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Operation Sea Orbit
Part of Cold War (1962–1979)
Route Operation Sea Orbit.jpg
Operation Sea Orbit route.
Type Naval surface warfare and naval air operations
Location World-wide
Planned by United States Navy
Objective First circumnavigation of the world by nuclear-powered surface warships
Date 31 July 1964 to 3 October 1964
Executed by Rear Admiral Bernard M. Strean, USN
Task Force One:
USS Enterprise (CVAN-65)
USS Long Beach (CGN-9)
USS Bainbridge (DLGN-25)
Carrier Air Wing Six (CVW-6)
Outcome Mission successfully accomplished.

Enterprise, Long Beach, and Bainbridge

Operation Sea Orbit was the 1964 around-the-world cruise of the United States Navy's Task Force One, consisting of USS Enterprise (CVAN-65), USS Long Beach (CGN-9), and USS Bainbridge (DLGN-25). This all-nuclear-powered unit steamed 30,565 miles unrefuelled around the world for sixty-five days.[1][2]

The cruise began on July 31 and ended on October 3.[1] The full itinerary comprised Rabat, Morocco; Dakar, Senegal; Freetown, Sierra Leone; Monrovia, Liberia; Abidjan, Ivory Coast; Nairobi, Kenya; Karachi, West Pakistan; Fremantle, Melbourne, and Sydney in Australia; Wellington, New Zealand; Buenos Aires, Argentina; Montevideo, Uruguay; and Santos, Rio De Janeiro and Recife in Brazil. Enterprise made only three port calls: Karachi, Sydney and Rio De Janeiro.

Operation Sea Orbit was the idea of Vice Admiral John S. McCain, Jr., who saw the exercise – which demonstrated how nuclear-powered ships could operate unfettered by shore logistical ties[2] – as a statement of American technical achievement similar to that of the coal-burning Great White Fleet in 1907-1909.[1] Enterprise was under the command of Captain Frederick H. Michaelis; the guided missile cruiser Long Beach under the command of Captain Frank H. Price, Jr.; and guided missile frigate Bainbridge under the command of Captain Hal C. Castle.[3][4][5]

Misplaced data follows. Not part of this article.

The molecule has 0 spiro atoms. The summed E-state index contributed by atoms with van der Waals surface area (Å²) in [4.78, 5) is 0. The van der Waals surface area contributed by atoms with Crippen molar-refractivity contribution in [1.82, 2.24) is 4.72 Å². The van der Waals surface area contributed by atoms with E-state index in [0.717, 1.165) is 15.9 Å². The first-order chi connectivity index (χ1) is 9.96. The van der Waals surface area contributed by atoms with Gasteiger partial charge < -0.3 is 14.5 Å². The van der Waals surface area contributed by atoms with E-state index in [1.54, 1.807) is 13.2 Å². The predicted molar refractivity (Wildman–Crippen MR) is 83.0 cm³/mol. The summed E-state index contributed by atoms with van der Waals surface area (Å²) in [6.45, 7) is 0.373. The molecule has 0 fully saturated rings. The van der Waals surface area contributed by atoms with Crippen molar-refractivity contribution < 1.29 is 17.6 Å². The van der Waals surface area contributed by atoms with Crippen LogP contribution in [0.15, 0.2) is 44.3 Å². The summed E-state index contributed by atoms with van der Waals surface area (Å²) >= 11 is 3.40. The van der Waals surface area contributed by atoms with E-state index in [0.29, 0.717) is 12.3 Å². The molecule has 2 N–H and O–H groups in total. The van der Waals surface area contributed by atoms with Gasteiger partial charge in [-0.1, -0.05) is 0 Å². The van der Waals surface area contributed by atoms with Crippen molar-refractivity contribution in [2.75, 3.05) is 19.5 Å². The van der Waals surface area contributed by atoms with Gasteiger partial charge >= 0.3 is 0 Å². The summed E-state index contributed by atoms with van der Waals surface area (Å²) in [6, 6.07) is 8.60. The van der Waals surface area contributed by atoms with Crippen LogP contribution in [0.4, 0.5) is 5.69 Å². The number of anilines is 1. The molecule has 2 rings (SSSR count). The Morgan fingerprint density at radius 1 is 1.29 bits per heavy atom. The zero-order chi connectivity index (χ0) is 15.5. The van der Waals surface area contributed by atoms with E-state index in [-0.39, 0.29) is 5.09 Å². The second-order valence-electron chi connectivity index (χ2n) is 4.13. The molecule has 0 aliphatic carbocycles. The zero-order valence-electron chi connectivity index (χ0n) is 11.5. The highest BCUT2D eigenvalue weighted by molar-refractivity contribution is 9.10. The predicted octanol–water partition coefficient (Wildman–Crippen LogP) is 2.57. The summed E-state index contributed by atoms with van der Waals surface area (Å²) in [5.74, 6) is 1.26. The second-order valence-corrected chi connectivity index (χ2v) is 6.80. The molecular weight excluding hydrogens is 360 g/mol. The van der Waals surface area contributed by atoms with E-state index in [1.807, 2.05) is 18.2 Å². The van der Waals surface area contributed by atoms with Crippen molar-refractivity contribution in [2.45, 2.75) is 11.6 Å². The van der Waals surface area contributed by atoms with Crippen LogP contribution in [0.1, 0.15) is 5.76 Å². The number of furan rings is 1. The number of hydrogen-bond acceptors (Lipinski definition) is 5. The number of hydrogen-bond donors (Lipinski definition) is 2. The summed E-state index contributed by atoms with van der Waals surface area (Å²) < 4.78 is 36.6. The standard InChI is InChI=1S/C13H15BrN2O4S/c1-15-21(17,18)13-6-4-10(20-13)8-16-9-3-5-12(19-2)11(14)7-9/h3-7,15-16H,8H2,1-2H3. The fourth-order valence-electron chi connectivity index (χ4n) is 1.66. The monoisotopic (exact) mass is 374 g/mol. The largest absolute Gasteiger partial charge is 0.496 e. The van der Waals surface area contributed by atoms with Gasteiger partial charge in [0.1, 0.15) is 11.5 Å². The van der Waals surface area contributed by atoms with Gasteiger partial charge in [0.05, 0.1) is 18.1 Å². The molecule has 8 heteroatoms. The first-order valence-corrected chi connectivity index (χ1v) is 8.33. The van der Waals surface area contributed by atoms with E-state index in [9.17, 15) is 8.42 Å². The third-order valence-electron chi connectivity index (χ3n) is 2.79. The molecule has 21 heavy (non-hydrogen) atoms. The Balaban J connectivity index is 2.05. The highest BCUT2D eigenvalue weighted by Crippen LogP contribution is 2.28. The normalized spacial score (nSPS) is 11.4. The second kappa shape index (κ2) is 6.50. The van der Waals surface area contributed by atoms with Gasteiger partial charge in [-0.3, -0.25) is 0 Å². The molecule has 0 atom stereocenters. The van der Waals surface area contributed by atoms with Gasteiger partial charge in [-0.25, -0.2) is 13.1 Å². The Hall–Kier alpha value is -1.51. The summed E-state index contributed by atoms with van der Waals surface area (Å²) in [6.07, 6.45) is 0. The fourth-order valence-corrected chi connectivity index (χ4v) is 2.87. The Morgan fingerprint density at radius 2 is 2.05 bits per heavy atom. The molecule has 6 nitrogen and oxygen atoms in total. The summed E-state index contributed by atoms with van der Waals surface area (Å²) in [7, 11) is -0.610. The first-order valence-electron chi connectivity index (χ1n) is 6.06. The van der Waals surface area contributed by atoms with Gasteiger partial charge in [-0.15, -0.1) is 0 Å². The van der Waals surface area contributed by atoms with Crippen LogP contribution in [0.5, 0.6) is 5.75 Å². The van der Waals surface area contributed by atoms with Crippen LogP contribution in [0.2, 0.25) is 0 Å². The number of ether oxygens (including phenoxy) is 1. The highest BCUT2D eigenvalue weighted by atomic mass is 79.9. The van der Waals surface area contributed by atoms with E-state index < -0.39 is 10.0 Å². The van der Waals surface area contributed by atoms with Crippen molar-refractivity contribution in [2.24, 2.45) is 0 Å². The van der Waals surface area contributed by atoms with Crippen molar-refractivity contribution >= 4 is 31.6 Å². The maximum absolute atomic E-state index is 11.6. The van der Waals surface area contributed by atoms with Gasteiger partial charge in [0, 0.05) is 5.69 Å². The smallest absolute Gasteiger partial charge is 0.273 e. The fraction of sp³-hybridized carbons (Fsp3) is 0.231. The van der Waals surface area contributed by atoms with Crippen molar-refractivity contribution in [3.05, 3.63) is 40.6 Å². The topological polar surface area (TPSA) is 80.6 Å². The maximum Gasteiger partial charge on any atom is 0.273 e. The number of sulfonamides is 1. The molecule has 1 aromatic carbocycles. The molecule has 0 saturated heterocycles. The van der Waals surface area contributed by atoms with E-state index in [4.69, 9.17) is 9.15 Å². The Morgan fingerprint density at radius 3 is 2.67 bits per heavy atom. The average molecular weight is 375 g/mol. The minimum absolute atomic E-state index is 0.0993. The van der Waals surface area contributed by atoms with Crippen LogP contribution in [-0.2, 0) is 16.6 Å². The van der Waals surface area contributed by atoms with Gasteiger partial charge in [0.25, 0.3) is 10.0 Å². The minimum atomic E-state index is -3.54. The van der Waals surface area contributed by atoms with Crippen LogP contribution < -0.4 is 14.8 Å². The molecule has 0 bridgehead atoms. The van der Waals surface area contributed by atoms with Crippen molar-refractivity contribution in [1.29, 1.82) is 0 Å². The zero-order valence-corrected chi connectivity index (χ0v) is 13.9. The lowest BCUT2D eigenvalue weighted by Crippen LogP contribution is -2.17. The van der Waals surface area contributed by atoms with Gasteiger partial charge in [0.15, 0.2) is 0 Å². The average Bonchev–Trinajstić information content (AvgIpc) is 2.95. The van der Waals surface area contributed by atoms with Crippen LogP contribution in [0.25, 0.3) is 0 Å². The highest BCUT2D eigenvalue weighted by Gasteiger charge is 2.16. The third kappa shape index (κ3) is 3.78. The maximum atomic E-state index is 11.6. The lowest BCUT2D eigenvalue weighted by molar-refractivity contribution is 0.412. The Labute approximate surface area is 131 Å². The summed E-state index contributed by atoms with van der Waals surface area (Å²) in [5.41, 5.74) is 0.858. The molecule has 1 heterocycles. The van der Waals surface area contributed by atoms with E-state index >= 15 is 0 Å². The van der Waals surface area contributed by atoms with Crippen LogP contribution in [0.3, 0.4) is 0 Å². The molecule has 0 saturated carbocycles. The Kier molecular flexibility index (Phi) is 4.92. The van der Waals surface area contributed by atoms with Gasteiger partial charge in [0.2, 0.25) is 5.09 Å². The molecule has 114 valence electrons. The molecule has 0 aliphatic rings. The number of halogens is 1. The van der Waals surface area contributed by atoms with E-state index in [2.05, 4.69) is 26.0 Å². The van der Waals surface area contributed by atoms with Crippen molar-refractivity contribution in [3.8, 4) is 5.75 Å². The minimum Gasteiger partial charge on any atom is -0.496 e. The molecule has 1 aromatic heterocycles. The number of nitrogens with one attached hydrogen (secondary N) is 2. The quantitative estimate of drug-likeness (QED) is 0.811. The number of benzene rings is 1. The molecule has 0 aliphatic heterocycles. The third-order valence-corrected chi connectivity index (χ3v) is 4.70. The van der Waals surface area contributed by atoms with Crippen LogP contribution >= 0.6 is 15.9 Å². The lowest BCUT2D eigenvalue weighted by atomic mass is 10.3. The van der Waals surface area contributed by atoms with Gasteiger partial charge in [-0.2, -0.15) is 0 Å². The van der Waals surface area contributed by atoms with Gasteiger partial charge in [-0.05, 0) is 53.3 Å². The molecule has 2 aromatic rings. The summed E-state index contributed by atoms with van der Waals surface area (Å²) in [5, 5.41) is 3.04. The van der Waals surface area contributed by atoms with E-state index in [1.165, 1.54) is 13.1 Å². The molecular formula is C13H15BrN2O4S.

The mission was commanded by Rear Admiral Bernard M. Strean.[1] The operation gained considerable attention overseas but less in the United States.[1]

Veterans of Operation Sea Orbit gathered on July 30, 2004, for a 40th anniversary reunion.[2] In 2011, Operation Sea Orbit was included in the Technology for the Nuclear Age: Nuclear Propulsion display for the Cold War exhibit at the U.S. Navy Museum in Washington, DC.[6]

See also

Notes

References

This article incorporates text from the public domain Dictionary of American Naval Fighting Ships.

  • http://www.nukestrat.com/pubs/nep7.pdf - 1994 paper hi-lighting limited, public-relations only value of all-nuclear task groups given continued dependence on conventionally fuelled escorts and continuous replenishment of supplies

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